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The Kirby Cen­ter’s Spring 2015 Class of stu­dents in Wash­ington, D.C. Hillsdale College | Courtesy

American fashion designer Rachel Zoe once said, “Style is a way to say who you are without having to speak.” When choosing what to wear, you are choosing how to present yourself to others.Your peers notice, your pro­fessors notice, and yes, you notice. In other words, what you wear says a lot about what you think of your peers, your betters, and, perhaps most of all, yourself. 

Now, you don’t have to have an exis­tential crisis every time you open your wardrobe in the morning, but it is worth keeping in mind a healthy sense of your own self-worth — and the respect you owe those around you — when choosing your outfit. 

Now, as a school that values the concept of self-gov­ernment, I do not believe Hillsdale College should institute a dress code. Forcing college-aged stu­dents to present them­selves in a manner they do not wish to wouldn’t be con­sistent with the values of self-gov­ernment Hillsdale stands for. That said, Hillsdale stu­dents would do well, of their own free will, to present them­selves as stu­dents worthy of the matchless aca­demic training they receive at Hillsdale in the way they dress.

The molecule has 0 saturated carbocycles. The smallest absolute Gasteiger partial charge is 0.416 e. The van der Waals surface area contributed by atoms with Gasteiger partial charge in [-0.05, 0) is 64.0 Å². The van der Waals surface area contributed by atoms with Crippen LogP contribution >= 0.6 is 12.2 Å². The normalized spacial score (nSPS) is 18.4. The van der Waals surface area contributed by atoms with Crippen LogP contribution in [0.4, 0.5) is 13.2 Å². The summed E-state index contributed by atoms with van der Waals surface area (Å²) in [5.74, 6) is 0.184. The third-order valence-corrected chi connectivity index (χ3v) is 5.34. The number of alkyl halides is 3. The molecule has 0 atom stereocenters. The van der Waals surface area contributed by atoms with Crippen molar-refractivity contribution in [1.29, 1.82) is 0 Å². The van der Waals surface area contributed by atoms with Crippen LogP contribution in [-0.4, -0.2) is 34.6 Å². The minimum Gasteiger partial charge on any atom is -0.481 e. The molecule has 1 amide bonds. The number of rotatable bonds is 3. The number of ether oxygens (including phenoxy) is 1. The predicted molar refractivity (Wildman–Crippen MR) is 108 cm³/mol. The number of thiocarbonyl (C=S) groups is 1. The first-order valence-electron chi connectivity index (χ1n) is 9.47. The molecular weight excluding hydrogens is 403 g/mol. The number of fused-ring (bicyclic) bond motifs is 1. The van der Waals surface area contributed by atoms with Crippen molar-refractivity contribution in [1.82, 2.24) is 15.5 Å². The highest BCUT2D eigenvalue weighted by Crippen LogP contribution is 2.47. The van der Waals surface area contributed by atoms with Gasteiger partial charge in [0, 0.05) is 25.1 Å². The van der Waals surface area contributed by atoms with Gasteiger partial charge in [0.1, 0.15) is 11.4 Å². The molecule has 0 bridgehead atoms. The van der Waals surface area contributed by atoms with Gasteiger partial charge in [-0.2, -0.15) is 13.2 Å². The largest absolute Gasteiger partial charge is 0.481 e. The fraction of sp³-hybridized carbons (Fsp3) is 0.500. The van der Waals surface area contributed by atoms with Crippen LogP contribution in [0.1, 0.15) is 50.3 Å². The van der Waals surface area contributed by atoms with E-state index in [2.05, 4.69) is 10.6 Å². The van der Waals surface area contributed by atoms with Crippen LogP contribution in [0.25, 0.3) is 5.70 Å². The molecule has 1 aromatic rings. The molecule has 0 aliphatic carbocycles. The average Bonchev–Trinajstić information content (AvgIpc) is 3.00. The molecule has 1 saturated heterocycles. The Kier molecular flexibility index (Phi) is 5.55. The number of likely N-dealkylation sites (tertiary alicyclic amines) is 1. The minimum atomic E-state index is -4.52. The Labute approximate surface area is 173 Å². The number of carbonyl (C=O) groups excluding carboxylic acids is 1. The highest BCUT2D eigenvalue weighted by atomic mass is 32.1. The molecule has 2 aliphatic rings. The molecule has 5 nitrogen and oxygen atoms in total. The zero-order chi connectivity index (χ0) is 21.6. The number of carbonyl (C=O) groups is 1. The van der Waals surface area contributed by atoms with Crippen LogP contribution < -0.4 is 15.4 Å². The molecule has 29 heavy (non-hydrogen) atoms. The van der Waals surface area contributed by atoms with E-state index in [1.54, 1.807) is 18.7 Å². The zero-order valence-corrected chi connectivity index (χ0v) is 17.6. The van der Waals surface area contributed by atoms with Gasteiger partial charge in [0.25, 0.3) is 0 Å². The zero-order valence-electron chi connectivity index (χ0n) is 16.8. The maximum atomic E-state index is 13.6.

Many stu­dents, cer­tainly more than vir­tually every other college I have seen, do just that. And I think this is a tes­tament to the char­acter of my fellow Hillsdale stu­dents. But I have seen my fair share of pajama bottoms and sweat­pants, or, the greatest fashion faux pas of all, socks with sandals. 

I get it, it’s com­fortable and not everyone has time to find a great outfit every day on campus. But there are several ways you can dress neatly and respect­fully without dam­aging your pro­duc­tivity in layers of stuffy, stiff clothing. It’s as simple as opting for the button-down blouse instead of the over­sized t‑shirt, or slipping on a pair of jeans instead of sweat­pants. 

While dressing well may look dif­ferent for dif­ferent people, a decent respect for the opinions of mankind should compel Hillsdale’s stu­dents to “dress for success,” as the old adage goes. According to a 2014 Yale study, “wearing nice clothes in the office can affect the way people per­ceive you.” At college, stu­dents often feel more focused, con­fident, and alert if their outfit projects these qual­ities. 

In fact, wearing clothing you could just as easily wear to sleep at night can have the opposite effect. You’re men­tally primed to doze off, not write a paper.

For over a century, Hillsdale stu­dents have stood out for their com­mitment to the study of that which is good, true, and beau­tiful. Let’s con­tinue to present our values in the way we dress, too.

 

Sarah Weaver is pur­suing a master’s degree in the Van Andel Graduate School of States­manship.